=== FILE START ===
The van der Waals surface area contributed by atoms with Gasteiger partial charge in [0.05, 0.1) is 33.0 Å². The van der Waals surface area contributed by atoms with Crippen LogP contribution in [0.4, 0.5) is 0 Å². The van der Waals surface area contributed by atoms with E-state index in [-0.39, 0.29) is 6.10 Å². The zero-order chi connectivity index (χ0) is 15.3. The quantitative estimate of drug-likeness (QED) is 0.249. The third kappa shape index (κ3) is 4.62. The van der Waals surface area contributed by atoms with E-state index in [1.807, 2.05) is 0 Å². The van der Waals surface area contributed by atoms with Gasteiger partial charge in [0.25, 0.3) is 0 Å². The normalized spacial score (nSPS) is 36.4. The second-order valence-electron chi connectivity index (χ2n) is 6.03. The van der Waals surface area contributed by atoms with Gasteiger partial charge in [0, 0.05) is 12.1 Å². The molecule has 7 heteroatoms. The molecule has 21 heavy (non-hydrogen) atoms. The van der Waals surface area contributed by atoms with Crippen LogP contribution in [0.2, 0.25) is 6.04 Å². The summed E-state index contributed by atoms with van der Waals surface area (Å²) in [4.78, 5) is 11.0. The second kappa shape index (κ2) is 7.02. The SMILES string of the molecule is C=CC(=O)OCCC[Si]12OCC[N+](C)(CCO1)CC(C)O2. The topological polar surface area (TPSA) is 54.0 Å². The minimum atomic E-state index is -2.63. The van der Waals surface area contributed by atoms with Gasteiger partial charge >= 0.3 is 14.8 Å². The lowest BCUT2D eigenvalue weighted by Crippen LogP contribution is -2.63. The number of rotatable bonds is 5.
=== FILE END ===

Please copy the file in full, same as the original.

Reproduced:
The van der Waals surface area contributed by atoms with Gasteiger partial charge in [0.05, 0.1) is 33.0 Å². The van der Waals surface area contributed by atoms with Crippen LogP contribution in [0.4, 0.5) is 0 Å². The van der Waals surface area contributed by atoms with E-state index in [-0.39, 0.29) is 6.10 Å². The zero-order chi connectivity index (χ0) is 15.3. The quantitative estimate of drug-likeness (QED) is 0.249. The third kappa shape index (κ3) is 4.62. The van der Waals surface area contributed by atoms with E-state index in [1.807, 2.05) is 0 Å². The van der Waals surface area contributed by atoms with Gasteiger partial charge in [0.25, 0.3) is 0 Å². The normalized spacial score (nSPS) is 36.4. The second-order valence-electron chi connectivity index (χ2n) is 6.03. The van der Waals surface area contributed by atoms with Gasteiger partial charge in [0, 0.05) is 12.1 Å². The molecule has 7 heteroatoms. The molecule has 21 heavy (non-hydrogen) atoms. The van der Waals surface area contributed by atoms with Crippen LogP contribution in [0.2, 0.25) is 6.04 Å². The summed E-state index contributed by atoms with van der Waals surface area (Å²) in [4.78, 5) is 11.0. The second kappa shape index (κ2) is 7.02. The SMILES string of the molecule is C=CC(=O)OCCC[Si]12OCC[N+](C)(CCO1)CC(C)O2. The topological polar surface area (TPSA) is 54.0 Å². The minimum atomic E-state index is -2.63. The van der Waals surface area contributed by atoms with Gasteiger partial charge >= 0.3 is 14.8 Å². The lowest BCUT2D eigenvalue weighted by Crippen LogP contribution is -2.63. The number of rotatable bonds is 5.